Production of renewable biohydrogen by Rhodobacter sphaeroides S10: A comparison of photobioreactors

Production of renewable biohydrogen by Rhodobacter sphaeroides S10: A comparison of photobioreactors Photosynthetic bacterium Rhodobacter sphaeroides S10 was grown photoheterotrophically to produce hydrogen in three types of culture vessels having very different surface-to-volume ratios (S). The aim was to investigate the effect of the culture system geometry (low-aspect ratio cylindrical geometry, a rectangular or flat bottle geometry, and a tubular loop) on growth and hydrogen production as the culture vessel geometry affects the average internal irradiance. A mixed carbon substrate produced by hydrolysis of oil palm empty fruit bunch fibers was used to grow the bacterium and produce hydrogen. Internal average irradiance was shown to affect growth and hydrogen production. A tubular photobioreactor with a high surface area to culture volume ratio (S = 181.7 m−1) proved to be the best culture system for producing hydrogen at a high rate. In contrast, the highest value of the maximum specific growth rate occurred in the relatively poorly lit culture of the cylindrical vessel with a comparatively low surface-to-volume ratio (S = 52.3 m−1). The result suggests that irradiance regimen is a key factor controlling the switch from biomass production to hydrogen production. http://www.deepdyve.com/assets/images/DeepDyve-Logo-lg.png Journal of Cleaner Production Elsevier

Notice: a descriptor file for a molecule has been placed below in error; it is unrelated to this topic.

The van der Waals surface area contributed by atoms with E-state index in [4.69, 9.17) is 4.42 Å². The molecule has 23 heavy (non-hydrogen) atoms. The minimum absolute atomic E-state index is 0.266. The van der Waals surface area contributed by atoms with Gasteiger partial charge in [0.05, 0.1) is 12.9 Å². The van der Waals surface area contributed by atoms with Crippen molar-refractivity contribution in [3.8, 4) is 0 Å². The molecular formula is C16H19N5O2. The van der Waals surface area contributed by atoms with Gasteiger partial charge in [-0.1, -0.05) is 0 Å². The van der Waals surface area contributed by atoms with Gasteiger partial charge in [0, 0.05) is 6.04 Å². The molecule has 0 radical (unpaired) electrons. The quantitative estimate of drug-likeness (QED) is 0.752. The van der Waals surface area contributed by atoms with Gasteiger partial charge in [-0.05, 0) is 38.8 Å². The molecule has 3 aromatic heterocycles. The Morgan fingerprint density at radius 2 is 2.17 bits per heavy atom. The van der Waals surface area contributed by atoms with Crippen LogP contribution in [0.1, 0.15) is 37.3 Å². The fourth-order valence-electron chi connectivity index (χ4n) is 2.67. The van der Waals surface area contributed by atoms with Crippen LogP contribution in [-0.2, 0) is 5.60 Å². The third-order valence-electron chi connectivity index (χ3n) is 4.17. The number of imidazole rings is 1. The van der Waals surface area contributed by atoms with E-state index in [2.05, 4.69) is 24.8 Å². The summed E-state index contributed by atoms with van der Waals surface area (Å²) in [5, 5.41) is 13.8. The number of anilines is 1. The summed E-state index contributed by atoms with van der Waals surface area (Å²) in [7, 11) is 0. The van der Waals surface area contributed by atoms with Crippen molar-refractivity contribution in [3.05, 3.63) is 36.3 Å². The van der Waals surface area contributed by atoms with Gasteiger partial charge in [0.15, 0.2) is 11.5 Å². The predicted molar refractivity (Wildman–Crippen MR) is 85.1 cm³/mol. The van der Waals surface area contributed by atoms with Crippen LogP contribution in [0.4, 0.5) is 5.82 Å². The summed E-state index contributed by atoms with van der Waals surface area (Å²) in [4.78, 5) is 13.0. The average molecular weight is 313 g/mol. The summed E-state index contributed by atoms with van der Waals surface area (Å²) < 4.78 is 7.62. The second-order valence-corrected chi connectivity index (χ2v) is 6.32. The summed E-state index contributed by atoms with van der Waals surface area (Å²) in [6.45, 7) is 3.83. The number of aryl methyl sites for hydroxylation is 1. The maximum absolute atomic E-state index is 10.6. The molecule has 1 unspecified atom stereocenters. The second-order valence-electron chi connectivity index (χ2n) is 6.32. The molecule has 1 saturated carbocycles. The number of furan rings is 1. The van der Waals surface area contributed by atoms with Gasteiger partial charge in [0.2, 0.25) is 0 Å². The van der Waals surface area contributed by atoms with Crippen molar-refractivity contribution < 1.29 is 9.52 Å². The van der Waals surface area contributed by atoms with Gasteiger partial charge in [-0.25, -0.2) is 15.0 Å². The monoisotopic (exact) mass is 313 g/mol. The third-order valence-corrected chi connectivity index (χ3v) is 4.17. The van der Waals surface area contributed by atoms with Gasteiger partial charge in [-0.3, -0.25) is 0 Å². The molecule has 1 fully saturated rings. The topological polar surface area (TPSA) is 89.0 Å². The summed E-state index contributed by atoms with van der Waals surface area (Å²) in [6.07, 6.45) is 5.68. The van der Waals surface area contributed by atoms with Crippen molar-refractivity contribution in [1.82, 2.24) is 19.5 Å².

Production of renewable biohydrogen by Rhodobacter sphaeroides S10: A comparison of photobioreactors

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Publisher
Elsevier
Copyright
Copyright © 2018 Elsevier Ltd
ISSN
0959-6526
D.O.I.
10.1016/j.jclepro.2018.01.238
Publisher site
See Article on Publisher Site

Abstract

Photosynthetic bacterium Rhodobacter sphaeroides S10 was grown photoheterotrophically to produce hydrogen in three types of culture vessels having very different surface-to-volume ratios (S). The aim was to investigate the effect of the culture system geometry (low-aspect ratio cylindrical geometry, a rectangular or flat bottle geometry, and a tubular loop) on growth and hydrogen production as the culture vessel geometry affects the average internal irradiance. A mixed carbon substrate produced by hydrolysis of oil palm empty fruit bunch fibers was used to grow the bacterium and produce hydrogen. Internal average irradiance was shown to affect growth and hydrogen production. A tubular photobioreactor with a high surface area to culture volume ratio (S = 181.7 m−1) proved to be the best culture system for producing hydrogen at a high rate. In contrast, the highest value of the maximum specific growth rate occurred in the relatively poorly lit culture of the cylindrical vessel with a comparatively low surface-to-volume ratio (S = 52.3 m−1). The result suggests that irradiance regimen is a key factor controlling the switch from biomass production to hydrogen production.

Journal

Journal of Cleaner ProductionElsevier

Published: Apr 20, 2018

References

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